Joanna Rozpedowski, a researcher at the Center for International Policy, says the G7 countries will have to go much further than Ukraine. “Afghanistan is an ongoing problem. Ethiopia, Haiti, Sri Lanka. But the conflict in Ukraine – I’m afraid it will overshadow all these crises simply because of the immediacy and proximity of that conflict to Europe,” she told me.
How to unite NATO in Russia and China?
At the summit, a resuscitated NATO will try to face the thorny moment and make everything as staged as possible. “The whole purpose of NATO is to have a story of unity – maximum support for Ukraine – and to make the show just one of the images of leadership,” said Michael Kimmage, a historian dedicated to the Cold War at the Catholic University of America. “But of course that’s different from really coming to some sort of strategic consensus.”
NATO, one might say, is in a contradiction; it is structurally a defensive military alliance that has nevertheless become involved in a war of which it is not technically a part. “There is always a strange rhetorical gray area or ambiguity where it makes these claims that it is there for Ukraine. But it’s really NATO member states that do things and not NATO as such,” explains Kimmage, who worked in the Obama State Department.
The most pressing agenda item for NATO is arguably its most controversial politically: every country agrees to a way out of this war.
Tom Pickering, a career diplomat who served as US ambassador to Russia from 1993 to 1996, says US preoccupation with demonizing enemies has cut off all lines of communication with Russia. “I think that’s a homemade barrier,” he told me. “During the Cold War, we learned that prolonged conversations, over a period of time, sometimes produced useful results.”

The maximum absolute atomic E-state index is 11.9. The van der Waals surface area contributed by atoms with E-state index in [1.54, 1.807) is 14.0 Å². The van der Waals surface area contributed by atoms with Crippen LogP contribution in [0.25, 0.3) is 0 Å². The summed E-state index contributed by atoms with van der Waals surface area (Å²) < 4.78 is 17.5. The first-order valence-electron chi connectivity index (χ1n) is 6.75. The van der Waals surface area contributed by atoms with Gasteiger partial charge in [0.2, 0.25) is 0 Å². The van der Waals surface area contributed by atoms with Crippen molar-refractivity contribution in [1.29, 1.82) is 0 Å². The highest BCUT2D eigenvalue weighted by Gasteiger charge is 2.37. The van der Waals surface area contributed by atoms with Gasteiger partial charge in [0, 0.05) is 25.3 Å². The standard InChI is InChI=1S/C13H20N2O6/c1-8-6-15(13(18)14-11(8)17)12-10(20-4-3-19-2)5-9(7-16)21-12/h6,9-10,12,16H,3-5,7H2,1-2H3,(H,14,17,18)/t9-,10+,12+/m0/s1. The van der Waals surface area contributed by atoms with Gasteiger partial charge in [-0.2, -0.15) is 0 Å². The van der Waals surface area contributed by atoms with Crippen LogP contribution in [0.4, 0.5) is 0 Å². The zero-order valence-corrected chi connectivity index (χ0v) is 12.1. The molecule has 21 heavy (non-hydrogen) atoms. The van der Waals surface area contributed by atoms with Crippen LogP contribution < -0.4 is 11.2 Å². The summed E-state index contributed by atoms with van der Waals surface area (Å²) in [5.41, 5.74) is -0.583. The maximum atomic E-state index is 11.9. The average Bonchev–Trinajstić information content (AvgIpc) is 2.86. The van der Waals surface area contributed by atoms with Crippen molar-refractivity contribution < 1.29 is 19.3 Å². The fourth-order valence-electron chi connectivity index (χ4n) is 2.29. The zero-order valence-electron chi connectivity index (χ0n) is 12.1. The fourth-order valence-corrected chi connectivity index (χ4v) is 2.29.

The US is too focused on the idea of militarily solving diplomatic problems, Pickering says, “when in fact military efforts have produced results that have led not so much to solutions as to prolongations of the conflict.”
When Macron and German Chancellor Olaf Scholz spoke to Putin by phone last month, they urged the resumption of negotiations with Ukraine. Ukraine’s foreign minister criticized Macron.
Ukraine and Russia are not talking to each other, but David Arakhamia, the majority leader of the Ukrainian parliament and the country’s chief negotiator with Russia, is keeping an open channel with his Russian counterpart. It’s important not to “completely destroy a relationship,” he said, “because eventually there will be some negotiation and we have to put something right.”
But much of the Ukrainian public is not open to talks after the Russian brutality in Bucha and Mariupol, Arakhamia said at a recent event of the German Marshall Fund. He also admitted that Ukraine’s negotiating position is weak.
A quick exit may no longer be possible, if it ever was. The idea of finding exits for Putin to de-escalate and save face at the same time may itself date back to Russia’s 2014 annexation of Crimea and the attack on the Donbas — when Putin refused to take exits.
Now the Biden administration appears to have dropped the off-ramp concept and instead postponed to Ukrainian desires. ‘So that’s different from a metaphor for an exit. It’s a message of unconditional support,” Kimmage said. “Not only is there no exit, there doesn’t seem to be much of a need to curb the escalation that’s happening, and some of that escalation is happening very, very close to NATO’s domain.”
While Russia is the war of the moment, observers will watch as NATO engages China in its new strategic concept — the document that is its “goal in life,” as Rose Gottemoeller, the alliance’s former deputy secretary general, said the expressed.
As the US seems increasingly focused on deterring China’s military might in the Indo-Pacific region, European countries will have to refocus on how to defend Europe. “The alliance will make sure it doesn’t go too far in its competition with China, and I think it will be careful not to militarize that competition,” Lute told me. “It will take a careful stance on the part of NATO, as it is, of course, a military alliance.” Securing critical infrastructure, trade and investment in Europe from China’s influence is likely to be a priority of NATO’s approach to China.
NATO’s last strategic concept dates from 2010 and described a different moment. “Today there is peace in the Euro-Atlantic area and the threat of a conventional attack on NATO territory is low,” it read.